Back at Winters High School, I was working with a group of girls on some long forgotten assignment when a male classmate walked behind us. After he passed, one of the girls gave a wry smile and commented that he was, “one of those guys” who would put his hand around your waist to move past you. “You know what I mean?” she asked. He would come up behind a girl in the classroom or hallway and place his hand at the small of her back, wrapping his fingers towards her waist. He would excuse himself as he guided her out of his way. This looks polite, the hand on our waists said. If you got angry, you would seem like the crazy one. Yes, we smirked and rolled our eyes, we knew what she meant. I remember feeling so adult chatting with those girls. We know how the world works, we were telling each other, and we can be snarky about it. The boy who found excuses to move past girls in tight spaces wasn’t a monster. He wasn’t groping, threatening or physically hurting us, and because of that we couldn’t make a complaint about it. Any way we explained it would make us sound overly sensitive, even paranoid. He had found a way to touch girls that seemed appropriate and even polite. He knew what he was doing, we knew what he was doing, but what would we say? Looking back I don’t think the boy knew that we could see through him. He probably thought he had found a clever loophole that let him feel his classmates’ bodies without them noticing what he was doing. He couldn’t have known we had been playing by the rules of that game for years. We had learned it when adults started telling us which shirts we couldn’t wear anymore, and other adults looked at us for too long for reasons we didn’t want to have to understand. Nowadays, after all of the unwanted gropes, hugs, kisses and body parts pressed against me, those hands on my teenaged body seem almost banal. As I sat with these memories, I realized that I wasn’t really processing the offense. I was disturbed by our reaction. On a summer morning a few years ago I was running along a jogging path when a man moved out from behind some bushes. Startled to find someone watching me, it took me a moment to realize that his pants were open and he was touching himself. He smirked at me. Taken by surprise, I kept going. For the rest of the morning I was the female joggers’ Paul Revere. I would flag down single women and running clubs to tell them where the man was standing in wait for them. The women all met the news with the same resignation. They were repulsed without being surprised. We rolled our eyes and cracked jokes. We knew how the world worked, we were reminding each other, why not be snarky about it? I know why those grown women were so resigned, but why were we as teenagers? We should have been reacting with that teenaged fury that feels like it can burn down all the old ways and replace them with new ones. How did we come to be tired before we had even turned 20? One evening, still a teenager, I waited at a crosswalk with a boyfriend in a strange city. A man came up to ask for directions. He joked with us, then snuck his hand past my armpit, and, with his fingers against my breast, stroked my arm. I was startled, but in an instant he had let go and begun walking briskly down the sidewalk. The light changed and we crossed. Did you see what he did? I asked my boyfriend. He hadn’t. I told him. It was probably an accident, he said. He just doesn’t get it, I thought to myself, instead of being angry. He got to live in a world where grown men momentarily forget where on her body a teenager keeps her breasts, and strangers only touch you for handshakes. I had already learned what those girls at the table and I hadn’t been able to articulate. The harassment was only the first offense. The second offense came when we told someone and they didn’t listen to us. We learned it the first time we told an adult that a boy had teased or hurt us, and that adult said, “That means he likes you.” We came to expect it after the thousand little ways we were taught that “boys will be boys.” None of those women on the jogging path minimized what I told them, or asked me for more proof. They didn’t ask if it was possible that I had actually seen a man out for a walk with his pet naked mole rat, or maybe I had somehow misinterpreted his presumably friendly intentions. I keep hearing that, with all the women coming forward with accusations of sexual harassment and assault, men are now afraid of being falsely accused. The message is that the system overcorrected, and now the witches are running the trials. The truth is they want to go back to a time when they could dismiss these accusations out of hand without an uproar. If everything seems topsy-turvy right now, remember that women didn’t suddenly get angry. They just got tired of being told that they shouldn’t be. ]]>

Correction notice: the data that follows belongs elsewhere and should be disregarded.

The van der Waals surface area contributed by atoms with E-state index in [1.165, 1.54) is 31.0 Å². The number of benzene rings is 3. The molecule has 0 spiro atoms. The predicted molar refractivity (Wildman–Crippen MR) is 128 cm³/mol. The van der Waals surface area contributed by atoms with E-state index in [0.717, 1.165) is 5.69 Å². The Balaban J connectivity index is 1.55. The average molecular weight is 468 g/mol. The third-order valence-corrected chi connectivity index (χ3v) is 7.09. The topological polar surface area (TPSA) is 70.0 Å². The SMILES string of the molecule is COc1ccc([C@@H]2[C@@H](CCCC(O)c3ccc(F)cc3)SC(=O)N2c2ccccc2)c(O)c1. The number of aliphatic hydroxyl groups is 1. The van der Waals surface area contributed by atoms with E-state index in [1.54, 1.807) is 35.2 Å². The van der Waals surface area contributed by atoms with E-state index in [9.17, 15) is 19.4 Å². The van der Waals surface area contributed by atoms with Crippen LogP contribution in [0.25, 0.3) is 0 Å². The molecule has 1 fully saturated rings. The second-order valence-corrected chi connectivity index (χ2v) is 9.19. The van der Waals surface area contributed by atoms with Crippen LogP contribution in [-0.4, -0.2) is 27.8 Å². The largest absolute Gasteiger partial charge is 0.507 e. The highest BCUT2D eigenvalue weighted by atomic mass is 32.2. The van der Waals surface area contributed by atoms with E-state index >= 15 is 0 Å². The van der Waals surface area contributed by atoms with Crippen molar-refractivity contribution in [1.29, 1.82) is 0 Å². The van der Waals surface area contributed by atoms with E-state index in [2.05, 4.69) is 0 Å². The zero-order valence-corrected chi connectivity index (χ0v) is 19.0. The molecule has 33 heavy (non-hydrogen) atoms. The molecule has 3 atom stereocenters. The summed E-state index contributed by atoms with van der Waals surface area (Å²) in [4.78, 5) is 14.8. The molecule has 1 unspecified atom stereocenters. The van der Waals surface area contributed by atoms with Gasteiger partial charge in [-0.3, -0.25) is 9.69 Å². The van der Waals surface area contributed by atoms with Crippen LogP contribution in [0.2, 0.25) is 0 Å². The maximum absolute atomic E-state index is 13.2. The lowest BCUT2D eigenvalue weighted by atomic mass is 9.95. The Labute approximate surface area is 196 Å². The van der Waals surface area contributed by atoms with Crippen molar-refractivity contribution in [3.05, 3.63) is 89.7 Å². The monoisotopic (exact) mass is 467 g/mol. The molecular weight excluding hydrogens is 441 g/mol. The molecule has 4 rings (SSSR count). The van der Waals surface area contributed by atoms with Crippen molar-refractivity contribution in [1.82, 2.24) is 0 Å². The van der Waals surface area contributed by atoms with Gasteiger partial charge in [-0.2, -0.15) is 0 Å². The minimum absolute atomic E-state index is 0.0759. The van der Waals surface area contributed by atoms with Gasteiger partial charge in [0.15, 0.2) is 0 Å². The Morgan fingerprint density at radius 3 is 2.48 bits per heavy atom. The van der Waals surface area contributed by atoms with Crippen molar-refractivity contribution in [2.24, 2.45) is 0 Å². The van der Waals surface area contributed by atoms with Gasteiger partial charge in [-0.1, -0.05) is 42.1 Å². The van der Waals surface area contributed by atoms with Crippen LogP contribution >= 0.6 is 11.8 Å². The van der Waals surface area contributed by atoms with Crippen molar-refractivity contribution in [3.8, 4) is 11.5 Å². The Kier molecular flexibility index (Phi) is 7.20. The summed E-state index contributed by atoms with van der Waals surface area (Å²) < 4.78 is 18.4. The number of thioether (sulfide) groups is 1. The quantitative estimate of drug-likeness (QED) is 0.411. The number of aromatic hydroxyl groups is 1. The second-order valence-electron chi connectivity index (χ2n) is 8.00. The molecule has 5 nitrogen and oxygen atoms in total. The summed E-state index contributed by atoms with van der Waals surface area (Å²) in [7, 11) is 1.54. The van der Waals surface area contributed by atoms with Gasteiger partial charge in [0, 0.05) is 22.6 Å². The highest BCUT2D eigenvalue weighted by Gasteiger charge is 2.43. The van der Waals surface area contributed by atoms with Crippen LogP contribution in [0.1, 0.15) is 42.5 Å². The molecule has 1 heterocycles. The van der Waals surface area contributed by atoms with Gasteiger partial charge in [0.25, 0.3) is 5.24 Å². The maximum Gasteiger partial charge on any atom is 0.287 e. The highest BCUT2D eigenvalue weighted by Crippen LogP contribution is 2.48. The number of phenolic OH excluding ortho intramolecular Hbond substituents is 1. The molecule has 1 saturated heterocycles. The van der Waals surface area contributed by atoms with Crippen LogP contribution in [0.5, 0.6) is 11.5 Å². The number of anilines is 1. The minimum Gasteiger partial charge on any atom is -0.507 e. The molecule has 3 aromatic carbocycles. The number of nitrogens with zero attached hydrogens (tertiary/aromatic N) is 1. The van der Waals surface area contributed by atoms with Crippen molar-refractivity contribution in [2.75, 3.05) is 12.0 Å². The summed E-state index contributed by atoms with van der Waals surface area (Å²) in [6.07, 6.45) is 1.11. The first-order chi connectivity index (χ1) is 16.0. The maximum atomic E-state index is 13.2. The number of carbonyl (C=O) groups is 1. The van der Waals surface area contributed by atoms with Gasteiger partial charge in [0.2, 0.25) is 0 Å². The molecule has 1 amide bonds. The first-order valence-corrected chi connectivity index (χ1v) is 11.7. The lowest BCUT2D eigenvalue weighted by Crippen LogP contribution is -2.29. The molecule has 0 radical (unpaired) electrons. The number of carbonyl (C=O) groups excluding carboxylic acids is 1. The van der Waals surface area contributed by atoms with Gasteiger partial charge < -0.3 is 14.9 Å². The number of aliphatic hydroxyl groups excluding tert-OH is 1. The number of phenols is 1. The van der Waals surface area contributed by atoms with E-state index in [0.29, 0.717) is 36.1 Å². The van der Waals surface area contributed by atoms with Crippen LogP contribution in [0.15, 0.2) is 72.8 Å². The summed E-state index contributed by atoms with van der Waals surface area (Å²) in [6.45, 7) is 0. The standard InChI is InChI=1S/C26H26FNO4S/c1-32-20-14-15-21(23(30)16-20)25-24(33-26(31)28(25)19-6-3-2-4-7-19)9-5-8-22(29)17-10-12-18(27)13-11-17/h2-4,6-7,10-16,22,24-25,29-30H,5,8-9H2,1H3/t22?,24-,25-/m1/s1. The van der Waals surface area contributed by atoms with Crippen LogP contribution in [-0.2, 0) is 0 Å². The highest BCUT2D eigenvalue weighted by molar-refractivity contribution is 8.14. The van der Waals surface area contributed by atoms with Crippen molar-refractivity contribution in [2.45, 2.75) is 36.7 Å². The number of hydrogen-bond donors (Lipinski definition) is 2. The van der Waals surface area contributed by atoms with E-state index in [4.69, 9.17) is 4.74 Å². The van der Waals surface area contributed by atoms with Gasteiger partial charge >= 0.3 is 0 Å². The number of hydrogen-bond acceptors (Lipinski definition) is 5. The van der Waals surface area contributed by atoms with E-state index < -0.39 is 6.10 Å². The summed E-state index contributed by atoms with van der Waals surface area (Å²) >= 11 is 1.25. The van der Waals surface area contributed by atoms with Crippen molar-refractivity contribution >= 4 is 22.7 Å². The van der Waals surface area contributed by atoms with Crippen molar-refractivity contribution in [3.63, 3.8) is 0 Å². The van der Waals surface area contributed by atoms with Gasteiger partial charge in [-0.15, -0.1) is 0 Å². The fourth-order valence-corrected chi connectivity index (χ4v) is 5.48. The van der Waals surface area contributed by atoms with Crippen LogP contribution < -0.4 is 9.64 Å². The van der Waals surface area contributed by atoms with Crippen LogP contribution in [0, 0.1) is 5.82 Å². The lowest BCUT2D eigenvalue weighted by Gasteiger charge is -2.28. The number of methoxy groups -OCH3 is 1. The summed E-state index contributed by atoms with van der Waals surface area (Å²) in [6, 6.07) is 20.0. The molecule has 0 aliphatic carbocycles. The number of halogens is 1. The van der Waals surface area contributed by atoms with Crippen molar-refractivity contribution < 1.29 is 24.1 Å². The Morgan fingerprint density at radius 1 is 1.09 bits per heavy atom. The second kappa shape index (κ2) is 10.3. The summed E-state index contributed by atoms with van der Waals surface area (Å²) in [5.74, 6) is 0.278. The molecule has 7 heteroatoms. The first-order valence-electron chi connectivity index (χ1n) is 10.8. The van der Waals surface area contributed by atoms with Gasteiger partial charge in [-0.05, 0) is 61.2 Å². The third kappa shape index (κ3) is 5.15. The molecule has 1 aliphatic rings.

Opinion: We're not witches, we're just angry
If everything seems topsy-turvy right now, remember that women didn’t suddenly get angry. They just got tired of being told that they shouldn’t be.